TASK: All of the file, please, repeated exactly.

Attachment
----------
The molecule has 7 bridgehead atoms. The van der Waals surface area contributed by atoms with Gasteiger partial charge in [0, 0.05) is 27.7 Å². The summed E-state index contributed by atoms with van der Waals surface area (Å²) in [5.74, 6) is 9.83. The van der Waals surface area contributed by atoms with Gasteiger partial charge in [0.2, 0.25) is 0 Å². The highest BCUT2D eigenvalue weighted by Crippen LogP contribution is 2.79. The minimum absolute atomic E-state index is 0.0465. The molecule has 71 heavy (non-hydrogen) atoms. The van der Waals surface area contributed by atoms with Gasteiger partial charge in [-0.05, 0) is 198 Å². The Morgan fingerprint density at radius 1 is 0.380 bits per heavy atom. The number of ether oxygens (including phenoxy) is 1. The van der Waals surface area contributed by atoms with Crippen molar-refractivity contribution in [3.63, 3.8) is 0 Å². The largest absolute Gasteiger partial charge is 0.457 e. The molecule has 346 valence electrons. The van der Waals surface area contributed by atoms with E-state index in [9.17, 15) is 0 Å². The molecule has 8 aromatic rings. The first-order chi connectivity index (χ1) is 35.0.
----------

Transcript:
The molecule has 7 bridgehead atoms. The van der Waals surface area contributed by atoms with Gasteiger partial charge in [0, 0.05) is 27.7 Å². The summed E-state index contributed by atoms with van der Waals surface area (Å²) in [5.74, 6) is 9.83. The van der Waals surface area contributed by atoms with Gasteiger partial charge in [0.2, 0.25) is 0 Å². The highest BCUT2D eigenvalue weighted by Crippen LogP contribution is 2.79. The minimum absolute atomic E-state index is 0.0465. The molecule has 71 heavy (non-hydrogen) atoms. The van der Waals surface area contributed by atoms with Gasteiger partial charge in [-0.05, 0) is 198 Å². The Morgan fingerprint density at radius 1 is 0.380 bits per heavy atom. The number of ether oxygens (including phenoxy) is 1. The van der Waals surface area contributed by atoms with Crippen molar-refractivity contribution in [3.63, 3.8) is 0 Å². The largest absolute Gasteiger partial charge is 0.457 e. The molecule has 346 valence electrons. The van der Waals surface area contributed by atoms with E-state index in [9.17, 15) is 0 Å². The molecule has 8 aromatic rings. The first-order chi connectivity index (χ1) is 35.0.